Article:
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Nicola Sturgeon, Scottish Leader, Calls for New Independence Referendum


Nicola Sturgeon in Edinburgh in 2015. She called on Monday for Scotland to hold another referendum on independence, possibly as early as next year. Credit Andrew Testa for The New York Times

LONDON — Protesting Britain’s plans to leave the European Union, Scotland’s leader, Nicola Sturgeon, called on Monday for a referendum on Scottish independence as early as next year. The announcement was not unexpected, but it reflected the stark divisions in Britain as the government prepares to start the official process to exit the 28-nation bloc.

Citing the fact that most Scottish voters had opposed a British exit in last year’s referendum — 62 percent voted in favor of staying in the European Union, compared with 48 percent in Britain over all — Ms. Sturgeon said that London had failed to address Scotland’s desire to remain in the single market after Britain leaves.

“Not only is there no U.K.-wide agreement on the way ahead, but the U.K. government has not moved even an inch in pursuit of compromise and agreement,” Ms. Sturgeon said in a speech in Edinburgh. “Our efforts at compromise have instead been met with a brick wall of intransigence.”

Scotland rejected independence from Britain in a closely watched vote in September 2014, and public opinion on the issue remains deeply divided. For Scotland to hold another legally binding referendum, the British Parliament would have to give its approval, as would the Scottish Parliament.

Ms. Sturgeon’s comments came hours before the British Parliament was expected to clear the way for Prime Minister Theresa May to invoke Article 50, the formal procedure that sets off a two-year negotiation with the 27 other member states of the European Union.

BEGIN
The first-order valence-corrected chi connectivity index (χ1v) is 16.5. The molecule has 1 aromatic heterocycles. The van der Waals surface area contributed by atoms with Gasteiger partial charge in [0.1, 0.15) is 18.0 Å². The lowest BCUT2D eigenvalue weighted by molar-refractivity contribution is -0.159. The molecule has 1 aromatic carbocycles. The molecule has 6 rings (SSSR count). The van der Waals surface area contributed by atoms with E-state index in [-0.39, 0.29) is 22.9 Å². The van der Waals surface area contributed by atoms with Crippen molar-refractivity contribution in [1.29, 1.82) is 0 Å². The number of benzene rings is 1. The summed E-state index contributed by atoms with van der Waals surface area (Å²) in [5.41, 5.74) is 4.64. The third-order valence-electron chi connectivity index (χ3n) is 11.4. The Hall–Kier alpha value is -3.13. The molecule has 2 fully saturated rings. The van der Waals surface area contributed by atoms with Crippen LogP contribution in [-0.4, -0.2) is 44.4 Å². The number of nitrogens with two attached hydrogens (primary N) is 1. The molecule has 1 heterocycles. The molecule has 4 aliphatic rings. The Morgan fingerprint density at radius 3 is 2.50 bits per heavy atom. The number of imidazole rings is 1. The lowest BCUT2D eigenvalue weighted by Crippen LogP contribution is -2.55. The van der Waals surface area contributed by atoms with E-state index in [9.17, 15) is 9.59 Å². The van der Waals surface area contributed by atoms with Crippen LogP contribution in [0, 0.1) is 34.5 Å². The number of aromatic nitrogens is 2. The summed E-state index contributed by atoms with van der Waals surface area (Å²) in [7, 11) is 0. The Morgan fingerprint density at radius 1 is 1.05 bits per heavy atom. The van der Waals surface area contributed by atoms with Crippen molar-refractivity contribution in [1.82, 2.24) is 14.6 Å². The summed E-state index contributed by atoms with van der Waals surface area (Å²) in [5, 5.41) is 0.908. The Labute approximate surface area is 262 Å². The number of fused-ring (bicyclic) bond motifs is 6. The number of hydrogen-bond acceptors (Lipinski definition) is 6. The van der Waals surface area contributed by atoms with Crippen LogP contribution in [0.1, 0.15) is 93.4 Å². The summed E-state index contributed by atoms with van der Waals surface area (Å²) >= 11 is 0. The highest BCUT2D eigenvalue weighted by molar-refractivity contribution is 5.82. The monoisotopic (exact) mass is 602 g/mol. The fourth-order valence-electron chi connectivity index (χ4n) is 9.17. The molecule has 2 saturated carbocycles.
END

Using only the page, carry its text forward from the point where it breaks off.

Ms. Sturgeon said her preferred time frame for a new vote would be in the autumn of 2018 or the spring of 2019, when the terms of a British exit from the bloc would be clearer.

She said she would ask Scotland’s devolved legislature in Edinburgh to request approval from the British Parliament for the new referendum, known as a Section 30 order, next week.

Mrs. May has accused Ms. Sturgeon and her Scottish National Party, which dominates politics in Scotland, of having an “obsession” with independence. But officials say it would be politically difficult for Mrs. May to refuse a new referendum outright.

The prime minister’s office said in a statement on Monday that it had been “working closely” with Scotland, Northern Ireland and Wales, “recognizing the many areas of common ground” on issues like fighting terrorism and protecting workers’ rights.

“The evidence clearly shows that a majority of people in Scotland do not want a second independence referendum,” the statement said. “Another referendum would be divisive and cause huge economic uncertainty at the worst possible time. The Scottish government should focus on delivering good government and public services for the people in Scotland.”

Ms. Sturgeon’s party won the 2015 election in Scotland on a manifesto that left open the door for another independence referendum should circumstances “materially change,” and she had cited a so-called Brexit — then considered highly unlikely — as an example of such a change.

The real fight might be over timing: London, officials say, would prefer that Scotland put off another vote until after Britain has left the European Union, betting that voters will feel less confident about leaving once they have been pulled out of the bloc.

Ms. Sturgeon emphasized that Scotland should not be withdrawn from Europe against the will of its people. She also pointed to the weakness of the opposition Labour Party, citing predictions of a Conservative Party government in London “until 2030 or beyond.”

Since the June referendum on Britain’s future in Europe, Ms. Sturgeon has argued that Scotland should be given a special status.

So far, Mrs. May has ruled out any concessions. On Tuesday, Ms. Sturgeon said that there could be room for compromise if the prime minister were to offer a deal for Scotland, but she noted that no options had yet been offered.

Source: NYT > World

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